In Berlin, I made a costume work based on Buddhist culture and Buddhist tea ceremony. In addition to doing a lot of research on the history of garments and religious philosophy, I also contacted Persian Buddhist Hill in Berlin for advice on the design significance of every detail of Buddhist costumes. They are dressed in walking posture, fabric weight, and the relationship between life, and finally each experience, philosophy, culture and spirit into a minimalist clothing. Minimalism to the average person should be hard to imagine because the process behind this design is rather complicated.

Through such different education and training, exchanges and discussions with people of different cultural backgrounds also realise that the transformation of a piece of clothing through the design concept can convey a lot of knowledge and energy.

5. Do you want to launch your own label right now?

I hope to launch my own clothing brand in the coming year. In fact, this idea has been in my mind for a long time. I always felt I was not good enough. I hoped to accumulate more work experience and hoped to increase more professional knowledge. Both of these goals have been tried hard, I found that good and bad are just relativity, and learning is endless.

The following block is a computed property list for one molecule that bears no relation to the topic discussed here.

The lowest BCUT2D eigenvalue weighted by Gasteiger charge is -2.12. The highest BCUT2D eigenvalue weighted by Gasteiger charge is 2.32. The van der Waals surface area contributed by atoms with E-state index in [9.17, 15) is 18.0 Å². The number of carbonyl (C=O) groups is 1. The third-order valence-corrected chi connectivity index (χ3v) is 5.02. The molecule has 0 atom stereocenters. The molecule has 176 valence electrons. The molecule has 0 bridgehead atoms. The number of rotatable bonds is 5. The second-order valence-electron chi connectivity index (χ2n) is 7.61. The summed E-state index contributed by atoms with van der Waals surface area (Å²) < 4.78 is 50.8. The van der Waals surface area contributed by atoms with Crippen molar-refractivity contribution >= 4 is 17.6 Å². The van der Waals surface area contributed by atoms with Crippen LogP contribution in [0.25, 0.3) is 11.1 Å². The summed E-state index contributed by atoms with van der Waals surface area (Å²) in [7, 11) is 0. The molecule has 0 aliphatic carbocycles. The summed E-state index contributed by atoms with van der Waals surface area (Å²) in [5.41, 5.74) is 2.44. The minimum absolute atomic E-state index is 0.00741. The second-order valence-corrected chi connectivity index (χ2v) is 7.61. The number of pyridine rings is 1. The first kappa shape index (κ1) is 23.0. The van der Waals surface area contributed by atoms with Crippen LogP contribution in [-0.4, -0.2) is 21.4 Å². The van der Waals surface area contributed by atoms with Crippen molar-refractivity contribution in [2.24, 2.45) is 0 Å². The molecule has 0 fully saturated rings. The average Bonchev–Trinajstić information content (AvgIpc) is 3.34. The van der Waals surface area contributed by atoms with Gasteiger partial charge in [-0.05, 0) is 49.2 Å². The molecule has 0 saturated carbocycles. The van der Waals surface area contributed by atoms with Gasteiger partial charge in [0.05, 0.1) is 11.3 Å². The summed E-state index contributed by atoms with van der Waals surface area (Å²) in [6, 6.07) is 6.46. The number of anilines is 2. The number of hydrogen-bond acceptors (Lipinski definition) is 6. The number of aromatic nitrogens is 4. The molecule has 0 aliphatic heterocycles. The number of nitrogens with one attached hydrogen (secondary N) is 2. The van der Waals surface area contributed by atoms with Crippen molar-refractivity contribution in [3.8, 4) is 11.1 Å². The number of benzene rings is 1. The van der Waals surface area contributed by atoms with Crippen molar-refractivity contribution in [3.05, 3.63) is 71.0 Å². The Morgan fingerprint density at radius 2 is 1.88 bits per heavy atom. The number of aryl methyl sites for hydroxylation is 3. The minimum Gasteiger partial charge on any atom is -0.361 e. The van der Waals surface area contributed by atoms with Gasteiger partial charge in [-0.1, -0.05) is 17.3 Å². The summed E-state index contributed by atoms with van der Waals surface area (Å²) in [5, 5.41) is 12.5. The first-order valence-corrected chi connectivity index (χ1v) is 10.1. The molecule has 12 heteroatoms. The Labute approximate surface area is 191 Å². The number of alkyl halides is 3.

Now I think I am ready, not because I feel aware, but I think I have the ability to think independently and distinguish right from wrong. I have the confidence to be strong in the face of the voices of questioning. I have a lot to say about this world, I hope to send more messages and stories to everyone through clothes, and I am also working hard to find my like-minded partners.

6. As a new generation of designers, what do you think about the future of the fashion industry?

This is a market-oriented era, sales number decided to design, rather than designers lead fashion. Fashion is like an explosion of information filling our lives, condensed into a post, or turned into a large number of productions. How many people care about the design concept behind a sewing line?

There are thousands of talented designers in the world who make countless clothes that not only cause environmental damage but also torment the mind and designers. I can not help but ask myself what is the designer's role? Why produce excess clothes?

I think as a new generation of designers we have to ask ourselves this question repeatedly and return to the pure love of creativity and art while understanding what we have produced for this world and be responsible for our own designs.

I think sustainable fashion will be our future. We love fashion from a completely different perspective. This is an impact on the entire industrial chain. It is a poison for vested interests. However, I expect it to become an antidote to the fashion industry.

Through her different experiences in Berlin, Wen Ting Chen made herself become a leader among the new generation. When the fashion industry was constantly challenged by modern technology, Wen Ting came forward to defend her ideals and fought for her passion. Based on her unique aesthetic and her passionate personality, Wen Ting, has shone brightly in the face of her generation as an emerging designer.

(Click photo to read TAIKER MAGAZINE/ 點擊照片後可閱讀雜誌)